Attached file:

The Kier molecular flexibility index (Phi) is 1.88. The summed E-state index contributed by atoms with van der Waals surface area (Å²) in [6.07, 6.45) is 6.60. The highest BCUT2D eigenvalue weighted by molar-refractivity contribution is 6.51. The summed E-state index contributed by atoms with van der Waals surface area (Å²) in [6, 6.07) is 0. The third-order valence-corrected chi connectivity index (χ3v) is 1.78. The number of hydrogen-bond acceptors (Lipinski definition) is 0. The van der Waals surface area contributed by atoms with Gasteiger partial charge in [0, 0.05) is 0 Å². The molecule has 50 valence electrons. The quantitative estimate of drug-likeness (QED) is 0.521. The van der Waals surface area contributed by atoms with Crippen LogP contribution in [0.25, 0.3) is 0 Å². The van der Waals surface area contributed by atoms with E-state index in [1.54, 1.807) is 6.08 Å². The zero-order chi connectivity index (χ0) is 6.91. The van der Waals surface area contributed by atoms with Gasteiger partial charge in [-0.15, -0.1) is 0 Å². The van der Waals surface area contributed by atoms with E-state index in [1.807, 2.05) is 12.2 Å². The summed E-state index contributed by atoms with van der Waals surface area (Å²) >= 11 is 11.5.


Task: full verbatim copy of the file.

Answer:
The Kier molecular flexibility index (Phi) is 1.88. The summed E-state index contributed by atoms with van der Waals surface area (Å²) in [6.07, 6.45) is 6.60. The highest BCUT2D eigenvalue weighted by molar-refractivity contribution is 6.51. The summed E-state index contributed by atoms with van der Waals surface area (Å²) in [6, 6.07) is 0. The third-order valence-corrected chi connectivity index (χ3v) is 1.78. The number of hydrogen-bond acceptors (Lipinski definition) is 0. The van der Waals surface area contributed by atoms with Gasteiger partial charge in [0, 0.05) is 0 Å². The molecule has 50 valence electrons. The quantitative estimate of drug-likeness (QED) is 0.521. The van der Waals surface area contributed by atoms with Crippen LogP contribution in [0.25, 0.3) is 0 Å². The van der Waals surface area contributed by atoms with E-state index in [1.54, 1.807) is 6.08 Å². The zero-order chi connectivity index (χ0) is 6.91. The van der Waals surface area contributed by atoms with Gasteiger partial charge in [-0.15, -0.1) is 0 Å². The van der Waals surface area contributed by atoms with E-state index in [1.807, 2.05) is 12.2 Å². The summed E-state index contributed by atoms with van der Waals surface area (Å²) >= 11 is 11.5.